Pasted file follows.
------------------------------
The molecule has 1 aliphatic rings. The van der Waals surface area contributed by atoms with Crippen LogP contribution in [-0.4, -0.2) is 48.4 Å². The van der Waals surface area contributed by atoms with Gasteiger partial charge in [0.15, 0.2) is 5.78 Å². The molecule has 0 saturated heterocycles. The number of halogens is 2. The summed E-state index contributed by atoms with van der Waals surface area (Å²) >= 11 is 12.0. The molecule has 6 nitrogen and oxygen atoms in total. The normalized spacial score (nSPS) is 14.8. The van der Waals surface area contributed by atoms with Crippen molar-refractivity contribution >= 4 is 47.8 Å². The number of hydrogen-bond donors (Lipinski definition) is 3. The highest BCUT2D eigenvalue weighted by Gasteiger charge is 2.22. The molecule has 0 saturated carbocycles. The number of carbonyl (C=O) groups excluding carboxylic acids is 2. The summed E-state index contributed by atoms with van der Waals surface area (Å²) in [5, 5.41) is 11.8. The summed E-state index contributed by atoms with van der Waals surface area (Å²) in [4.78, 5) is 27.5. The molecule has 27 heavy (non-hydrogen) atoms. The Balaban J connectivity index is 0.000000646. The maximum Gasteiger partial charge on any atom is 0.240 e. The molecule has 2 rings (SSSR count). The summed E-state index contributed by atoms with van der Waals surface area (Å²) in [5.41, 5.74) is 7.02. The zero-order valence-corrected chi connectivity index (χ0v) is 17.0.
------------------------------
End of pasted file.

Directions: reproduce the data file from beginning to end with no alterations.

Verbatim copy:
The molecule has 1 aliphatic rings. The van der Waals surface area contributed by atoms with Crippen LogP contribution in [-0.4, -0.2) is 48.4 Å². The van der Waals surface area contributed by atoms with Gasteiger partial charge in [0.15, 0.2) is 5.78 Å². The molecule has 0 saturated heterocycles. The number of halogens is 2. The summed E-state index contributed by atoms with van der Waals surface area (Å²) >= 11 is 12.0. The molecule has 6 nitrogen and oxygen atoms in total. The normalized spacial score (nSPS) is 14.8. The van der Waals surface area contributed by atoms with Crippen molar-refractivity contribution >= 4 is 47.8 Å². The number of hydrogen-bond donors (Lipinski definition) is 3. The highest BCUT2D eigenvalue weighted by Gasteiger charge is 2.22. The molecule has 0 saturated carbocycles. The number of carbonyl (C=O) groups excluding carboxylic acids is 2. The summed E-state index contributed by atoms with van der Waals surface area (Å²) in [5, 5.41) is 11.8. The summed E-state index contributed by atoms with van der Waals surface area (Å²) in [4.78, 5) is 27.5. The molecule has 27 heavy (non-hydrogen) atoms. The Balaban J connectivity index is 0.000000646. The maximum Gasteiger partial charge on any atom is 0.240 e. The molecule has 2 rings (SSSR count). The summed E-state index contributed by atoms with van der Waals surface area (Å²) in [5.41, 5.74) is 7.02. The zero-order valence-corrected chi connectivity index (χ0v) is 17.0.